The Red Hunter was indigenous to the English Midlands. Ariel was based in Bournbrook, Birmingham. One of the original motorcycle manufacturers, it set up shop in 1902. By the ’30s, Ariel was doing brisk business – so was in a position to attract top talent. That meant high-calibre designers like Edward Turner, Val Page and Bert Hopwood. All three became icons of British bike-building. Turner, in particular, proved pivotal to the success of two-wheeled Triumphs.
Ariel produced a steady stream of stylish, yet practical machines. One of the best was the Red Hunter. It was among a batch of single-cylinder four-strokes from the firm. These bikes were a great success – and a godsend to Ariel. Financial woes forced the factory to close temporarily. Jack Sangster then took over the Ariel reins – from father Charles, the firm’s founder. Sangster reached out to Val Page – requesting that he come up with something to save the sinking ship. Page’s response was the Red Hunter. It would not be long before the ailing firm was up on its feet again.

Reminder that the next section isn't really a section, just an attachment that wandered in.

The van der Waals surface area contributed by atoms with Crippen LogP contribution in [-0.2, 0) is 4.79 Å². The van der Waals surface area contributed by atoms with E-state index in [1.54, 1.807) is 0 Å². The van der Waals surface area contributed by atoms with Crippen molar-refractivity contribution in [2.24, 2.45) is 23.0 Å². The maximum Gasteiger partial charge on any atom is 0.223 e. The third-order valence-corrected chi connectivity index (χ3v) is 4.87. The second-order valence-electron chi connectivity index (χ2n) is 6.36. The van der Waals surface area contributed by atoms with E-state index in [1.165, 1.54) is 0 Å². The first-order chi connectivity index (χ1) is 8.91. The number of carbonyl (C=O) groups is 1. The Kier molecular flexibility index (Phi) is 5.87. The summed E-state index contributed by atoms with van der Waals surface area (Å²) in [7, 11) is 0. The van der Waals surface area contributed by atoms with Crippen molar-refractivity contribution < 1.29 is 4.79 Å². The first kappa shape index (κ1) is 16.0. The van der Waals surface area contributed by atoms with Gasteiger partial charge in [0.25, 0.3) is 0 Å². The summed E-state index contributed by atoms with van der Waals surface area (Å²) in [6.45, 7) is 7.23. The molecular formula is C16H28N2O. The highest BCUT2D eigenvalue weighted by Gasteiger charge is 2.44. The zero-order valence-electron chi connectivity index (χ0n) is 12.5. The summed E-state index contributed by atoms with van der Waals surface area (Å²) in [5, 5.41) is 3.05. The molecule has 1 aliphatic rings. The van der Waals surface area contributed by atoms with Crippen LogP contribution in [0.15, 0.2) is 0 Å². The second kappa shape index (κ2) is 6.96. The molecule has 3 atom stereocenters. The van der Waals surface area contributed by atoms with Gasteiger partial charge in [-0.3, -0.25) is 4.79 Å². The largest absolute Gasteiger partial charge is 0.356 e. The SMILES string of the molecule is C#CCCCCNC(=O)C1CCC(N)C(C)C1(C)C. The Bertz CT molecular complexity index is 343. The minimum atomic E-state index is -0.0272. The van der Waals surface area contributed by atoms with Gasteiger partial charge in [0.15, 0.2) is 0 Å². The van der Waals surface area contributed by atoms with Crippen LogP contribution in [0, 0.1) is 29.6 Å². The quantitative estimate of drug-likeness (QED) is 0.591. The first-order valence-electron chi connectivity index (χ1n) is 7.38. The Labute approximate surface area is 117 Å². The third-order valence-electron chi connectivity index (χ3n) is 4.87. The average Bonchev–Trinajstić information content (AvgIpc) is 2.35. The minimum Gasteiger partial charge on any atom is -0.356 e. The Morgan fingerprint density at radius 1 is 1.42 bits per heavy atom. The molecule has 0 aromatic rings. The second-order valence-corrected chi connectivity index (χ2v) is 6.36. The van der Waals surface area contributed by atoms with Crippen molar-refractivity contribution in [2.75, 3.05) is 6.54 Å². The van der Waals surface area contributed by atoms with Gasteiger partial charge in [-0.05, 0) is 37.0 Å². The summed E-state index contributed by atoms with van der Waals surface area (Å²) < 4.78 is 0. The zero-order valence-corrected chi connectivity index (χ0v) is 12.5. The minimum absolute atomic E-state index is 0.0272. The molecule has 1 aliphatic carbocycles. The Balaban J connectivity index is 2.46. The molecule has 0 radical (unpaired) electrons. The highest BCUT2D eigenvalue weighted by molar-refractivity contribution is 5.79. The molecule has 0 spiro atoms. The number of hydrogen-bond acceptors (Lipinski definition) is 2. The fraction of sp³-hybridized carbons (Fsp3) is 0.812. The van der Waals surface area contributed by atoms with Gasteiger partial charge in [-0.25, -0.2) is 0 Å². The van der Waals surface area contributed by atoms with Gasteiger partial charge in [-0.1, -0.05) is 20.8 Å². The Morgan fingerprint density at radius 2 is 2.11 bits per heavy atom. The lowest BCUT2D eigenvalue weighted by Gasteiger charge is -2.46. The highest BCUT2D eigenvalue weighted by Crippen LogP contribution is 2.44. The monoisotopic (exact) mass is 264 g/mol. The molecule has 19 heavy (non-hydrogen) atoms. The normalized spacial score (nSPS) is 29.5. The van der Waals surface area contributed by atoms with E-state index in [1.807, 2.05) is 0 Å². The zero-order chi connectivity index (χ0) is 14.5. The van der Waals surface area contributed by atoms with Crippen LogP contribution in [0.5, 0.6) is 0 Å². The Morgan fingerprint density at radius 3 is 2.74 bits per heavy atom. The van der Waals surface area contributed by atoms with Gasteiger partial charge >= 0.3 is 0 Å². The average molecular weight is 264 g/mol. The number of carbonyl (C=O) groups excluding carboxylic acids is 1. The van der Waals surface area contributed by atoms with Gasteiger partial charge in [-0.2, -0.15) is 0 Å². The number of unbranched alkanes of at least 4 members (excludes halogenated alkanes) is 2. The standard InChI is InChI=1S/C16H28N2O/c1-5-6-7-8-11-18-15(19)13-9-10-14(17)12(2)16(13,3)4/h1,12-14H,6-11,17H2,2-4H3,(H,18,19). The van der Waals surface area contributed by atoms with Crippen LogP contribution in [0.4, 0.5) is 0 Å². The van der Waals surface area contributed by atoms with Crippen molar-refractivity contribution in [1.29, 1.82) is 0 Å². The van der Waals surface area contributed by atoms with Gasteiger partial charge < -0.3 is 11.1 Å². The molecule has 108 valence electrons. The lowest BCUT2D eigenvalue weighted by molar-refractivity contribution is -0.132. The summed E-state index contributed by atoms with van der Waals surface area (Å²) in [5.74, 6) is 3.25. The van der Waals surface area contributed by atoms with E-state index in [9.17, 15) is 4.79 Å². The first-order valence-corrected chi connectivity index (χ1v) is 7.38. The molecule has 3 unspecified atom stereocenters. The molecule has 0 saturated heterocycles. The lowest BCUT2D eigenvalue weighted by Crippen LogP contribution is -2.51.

The Red Hunter’s top speed – 82mph – was pretty damned quick in ’37. Especially, from a 497cc motor. To extract that stat from just 26bhp was testament to Ariel engineering. Sadly, suspension tech of the era was not in the same league. Namely, girder forks at the front – and a rigid rear end! Even so, Red Hunter handling was impressive – given the constraints. At least, a comfortably-sprung seat helped make up for the deficiencies. That said – with its push-rod single-pot motor – it was never going to be the smoothest of rides. At the time, though, the Red Hunter was a luxury product. Certainly, it looked the part – resplendent in its ‘red robin’ plumage. As classic bikes go, the Ariel Red Hunter was really quite refined. And could shift a bit, too!